The monarchies of the Middle East and North African region have struggled with sustaining their monarchal rule from the 20th Century to the modern day. Many of the citizens pushed for more democratic ideals in their political landscapes, fought against the repressive apparatuses of the state, and demanded economic reforms. These three factors contributed to the significant social unrest that has been seen throughout the MENA region after the 2011 Arab Spring.

The democratic push that was seen in the 2011 Arab Spring threatened many of the authoritarian regimes of the region and started a wave of reforms within the many monarchies of the region. Democratization was seen by many states as a threat to the security and stability of their regimes. They continually pushed back against the democratization movement through repressive means, as seen in Bahrain or Saudi Arabia where they expelled protestors through military actions (Battaloglu and Farasin, p. 305-306). These repressive means quelled the Arab Springs spread in the GCC states but Egypt under Siri or Mubarak struggled to counter the protests demands relating to economic and social reforms (Battaloglu and Farasin, p. 305-306). The Tunisian regime and the Syrian regime under al-Assad did not do well against the Arab Spring uprisings. Tunisia fell quickly and Syria was plunged into a bloody civil war that has continued to the modern day (Battaloglu and Farasin, p. 306). The states attempt to counter the revolutions through violent means failed and resulted in the collapse of their monarchal regimes. Overall the Arab Spring toppled many monarchies but a few monarchies of the region were able to sustain themselves long enough to outlast the movement either through violence or through economic and political concessions was seen in Jordan and Morocco.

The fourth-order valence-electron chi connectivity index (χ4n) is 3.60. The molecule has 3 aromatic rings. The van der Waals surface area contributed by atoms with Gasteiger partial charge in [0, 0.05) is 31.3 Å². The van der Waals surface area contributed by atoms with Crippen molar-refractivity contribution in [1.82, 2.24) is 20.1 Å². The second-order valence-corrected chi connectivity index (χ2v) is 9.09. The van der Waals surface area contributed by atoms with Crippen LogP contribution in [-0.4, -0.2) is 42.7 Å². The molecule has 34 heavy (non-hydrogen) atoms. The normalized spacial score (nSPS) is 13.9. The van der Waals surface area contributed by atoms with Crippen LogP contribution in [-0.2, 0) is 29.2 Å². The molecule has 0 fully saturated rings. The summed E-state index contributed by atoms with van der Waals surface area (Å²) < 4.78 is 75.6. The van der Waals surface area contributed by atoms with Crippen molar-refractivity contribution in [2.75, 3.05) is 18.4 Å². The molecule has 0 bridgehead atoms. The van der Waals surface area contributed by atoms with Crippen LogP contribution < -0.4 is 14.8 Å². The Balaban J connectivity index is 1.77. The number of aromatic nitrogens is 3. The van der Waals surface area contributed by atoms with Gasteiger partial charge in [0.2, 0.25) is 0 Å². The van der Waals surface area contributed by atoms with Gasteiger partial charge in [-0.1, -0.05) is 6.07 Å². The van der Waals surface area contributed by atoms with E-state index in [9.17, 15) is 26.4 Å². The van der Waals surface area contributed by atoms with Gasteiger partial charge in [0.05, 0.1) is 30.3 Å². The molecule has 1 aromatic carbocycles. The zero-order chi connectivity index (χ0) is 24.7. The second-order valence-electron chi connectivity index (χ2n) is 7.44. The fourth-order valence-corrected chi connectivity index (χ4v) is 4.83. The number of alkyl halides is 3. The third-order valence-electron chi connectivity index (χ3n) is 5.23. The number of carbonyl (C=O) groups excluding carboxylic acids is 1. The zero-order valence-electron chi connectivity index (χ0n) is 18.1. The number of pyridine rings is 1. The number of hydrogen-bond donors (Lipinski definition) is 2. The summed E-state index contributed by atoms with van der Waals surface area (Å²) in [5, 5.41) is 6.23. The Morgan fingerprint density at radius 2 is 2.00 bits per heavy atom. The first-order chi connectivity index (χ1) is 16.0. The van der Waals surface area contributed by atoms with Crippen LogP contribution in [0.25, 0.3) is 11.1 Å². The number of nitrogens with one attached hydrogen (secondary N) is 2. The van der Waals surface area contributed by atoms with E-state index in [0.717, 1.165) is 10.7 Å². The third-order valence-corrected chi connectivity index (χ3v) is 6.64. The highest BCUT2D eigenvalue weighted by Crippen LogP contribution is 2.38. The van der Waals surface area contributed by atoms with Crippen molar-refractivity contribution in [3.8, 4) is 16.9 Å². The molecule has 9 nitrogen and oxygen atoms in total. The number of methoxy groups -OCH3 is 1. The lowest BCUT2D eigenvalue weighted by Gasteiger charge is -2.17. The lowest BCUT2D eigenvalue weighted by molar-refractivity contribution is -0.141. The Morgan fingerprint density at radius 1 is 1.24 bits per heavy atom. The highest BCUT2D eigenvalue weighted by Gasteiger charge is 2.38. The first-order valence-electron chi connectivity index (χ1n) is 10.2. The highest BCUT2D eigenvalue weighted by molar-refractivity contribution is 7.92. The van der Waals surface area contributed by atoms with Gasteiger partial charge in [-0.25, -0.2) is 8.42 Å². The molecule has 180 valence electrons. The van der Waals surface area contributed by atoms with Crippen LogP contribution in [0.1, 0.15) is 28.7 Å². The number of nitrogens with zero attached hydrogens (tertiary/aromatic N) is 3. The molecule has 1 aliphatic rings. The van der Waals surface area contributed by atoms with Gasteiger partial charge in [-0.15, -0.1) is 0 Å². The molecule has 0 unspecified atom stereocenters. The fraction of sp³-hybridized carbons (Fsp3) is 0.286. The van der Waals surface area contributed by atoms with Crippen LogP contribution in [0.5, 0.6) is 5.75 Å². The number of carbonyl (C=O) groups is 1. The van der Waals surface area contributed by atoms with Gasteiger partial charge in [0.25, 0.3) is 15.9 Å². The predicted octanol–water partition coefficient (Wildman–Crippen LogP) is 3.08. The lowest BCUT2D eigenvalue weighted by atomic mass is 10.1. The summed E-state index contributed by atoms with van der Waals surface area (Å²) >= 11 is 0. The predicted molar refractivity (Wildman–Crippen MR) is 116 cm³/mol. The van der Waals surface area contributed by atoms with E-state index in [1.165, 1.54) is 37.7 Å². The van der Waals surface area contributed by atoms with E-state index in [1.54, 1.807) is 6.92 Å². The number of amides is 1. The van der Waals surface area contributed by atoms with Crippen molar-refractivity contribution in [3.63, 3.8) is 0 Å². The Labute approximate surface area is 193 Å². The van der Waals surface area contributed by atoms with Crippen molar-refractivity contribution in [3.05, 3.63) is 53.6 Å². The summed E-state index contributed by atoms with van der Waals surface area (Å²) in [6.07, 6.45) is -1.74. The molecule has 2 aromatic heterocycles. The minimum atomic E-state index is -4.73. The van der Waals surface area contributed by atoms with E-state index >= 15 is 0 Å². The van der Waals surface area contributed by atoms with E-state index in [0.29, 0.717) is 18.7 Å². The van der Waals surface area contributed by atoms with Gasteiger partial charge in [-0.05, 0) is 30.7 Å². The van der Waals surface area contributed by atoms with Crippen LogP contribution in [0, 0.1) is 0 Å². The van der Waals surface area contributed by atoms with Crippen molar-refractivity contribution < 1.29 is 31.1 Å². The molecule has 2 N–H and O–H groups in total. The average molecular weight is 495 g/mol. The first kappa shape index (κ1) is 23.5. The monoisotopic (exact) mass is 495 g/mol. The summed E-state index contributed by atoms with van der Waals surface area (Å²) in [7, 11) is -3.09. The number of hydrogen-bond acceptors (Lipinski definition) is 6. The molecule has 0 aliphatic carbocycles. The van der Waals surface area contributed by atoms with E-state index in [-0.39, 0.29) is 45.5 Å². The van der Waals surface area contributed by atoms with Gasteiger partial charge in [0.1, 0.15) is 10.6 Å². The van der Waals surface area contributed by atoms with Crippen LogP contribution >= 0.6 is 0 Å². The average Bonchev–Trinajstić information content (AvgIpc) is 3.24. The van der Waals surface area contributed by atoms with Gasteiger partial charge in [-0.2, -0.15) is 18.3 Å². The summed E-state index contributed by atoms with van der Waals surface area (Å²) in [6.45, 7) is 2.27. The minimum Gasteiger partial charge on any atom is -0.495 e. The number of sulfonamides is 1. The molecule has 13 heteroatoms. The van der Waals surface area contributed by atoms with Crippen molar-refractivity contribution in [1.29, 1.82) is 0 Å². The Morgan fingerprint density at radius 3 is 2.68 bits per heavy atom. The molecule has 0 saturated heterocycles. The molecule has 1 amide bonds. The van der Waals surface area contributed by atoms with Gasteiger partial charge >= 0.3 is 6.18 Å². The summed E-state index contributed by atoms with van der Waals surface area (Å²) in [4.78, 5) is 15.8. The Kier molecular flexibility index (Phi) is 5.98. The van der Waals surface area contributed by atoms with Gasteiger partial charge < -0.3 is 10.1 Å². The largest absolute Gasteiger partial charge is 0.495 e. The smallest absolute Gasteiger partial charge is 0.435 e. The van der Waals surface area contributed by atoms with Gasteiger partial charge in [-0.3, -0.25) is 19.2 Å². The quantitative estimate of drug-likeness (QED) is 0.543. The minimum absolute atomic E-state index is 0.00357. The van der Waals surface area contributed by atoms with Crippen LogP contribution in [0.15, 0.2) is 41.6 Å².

Other monarchies attempted to prove their movement towards reform in the political sphere by politically liberalizing their regimes while also proposing and implementing minor economic reforms in response to the demands of the protests (Lucas, p 1140). This was seen in Jordan and Morocco where the monarchies responded to rioters with “economic structural-adjustments” (Lucas, p. 114). Monarchs also spread the blame of the unpopular policies by blaming prime ministers and parliaments for the polices that were in place, while simultaneously aligning themselves with the people to preserve their place in power.

Though many Monarchies fell due to the Arab Spring some were able to maintain their position in power through differing means. These means often depended on the economic capabilities of their state as seen with the repressive methods by the GCC states and the more cooperative means of Jordan and Morocco.